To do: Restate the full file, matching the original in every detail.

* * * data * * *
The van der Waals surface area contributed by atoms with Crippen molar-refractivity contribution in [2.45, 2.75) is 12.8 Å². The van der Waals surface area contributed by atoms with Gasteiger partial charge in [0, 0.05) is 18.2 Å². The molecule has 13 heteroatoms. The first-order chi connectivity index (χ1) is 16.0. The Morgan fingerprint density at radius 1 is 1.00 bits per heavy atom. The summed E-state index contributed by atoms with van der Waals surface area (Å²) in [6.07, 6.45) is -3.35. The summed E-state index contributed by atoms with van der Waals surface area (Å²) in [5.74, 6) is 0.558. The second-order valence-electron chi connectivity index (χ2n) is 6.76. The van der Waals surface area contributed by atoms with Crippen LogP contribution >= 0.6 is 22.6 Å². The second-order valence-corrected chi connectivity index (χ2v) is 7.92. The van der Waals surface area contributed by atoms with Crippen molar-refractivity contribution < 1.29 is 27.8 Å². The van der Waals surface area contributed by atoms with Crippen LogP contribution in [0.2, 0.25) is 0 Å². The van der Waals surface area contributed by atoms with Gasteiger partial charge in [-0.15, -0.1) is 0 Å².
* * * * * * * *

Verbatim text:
The van der Waals surface area contributed by atoms with Crippen molar-refractivity contribution in [2.45, 2.75) is 12.8 Å². The van der Waals surface area contributed by atoms with Gasteiger partial charge in [0, 0.05) is 18.2 Å². The molecule has 13 heteroatoms. The first-order chi connectivity index (χ1) is 16.0. The Morgan fingerprint density at radius 1 is 1.00 bits per heavy atom. The summed E-state index contributed by atoms with van der Waals surface area (Å²) in [6.07, 6.45) is -3.35. The summed E-state index contributed by atoms with van der Waals surface area (Å²) in [5.74, 6) is 0.558. The second-order valence-electron chi connectivity index (χ2n) is 6.76. The van der Waals surface area contributed by atoms with Crippen LogP contribution >= 0.6 is 22.6 Å². The second-order valence-corrected chi connectivity index (χ2v) is 7.92. The van der Waals surface area contributed by atoms with Crippen molar-refractivity contribution < 1.29 is 27.8 Å². The van der Waals surface area contributed by atoms with Crippen LogP contribution in [0.2, 0.25) is 0 Å². The van der Waals surface area contributed by atoms with Gasteiger partial charge in [-0.15, -0.1) is 0 Å².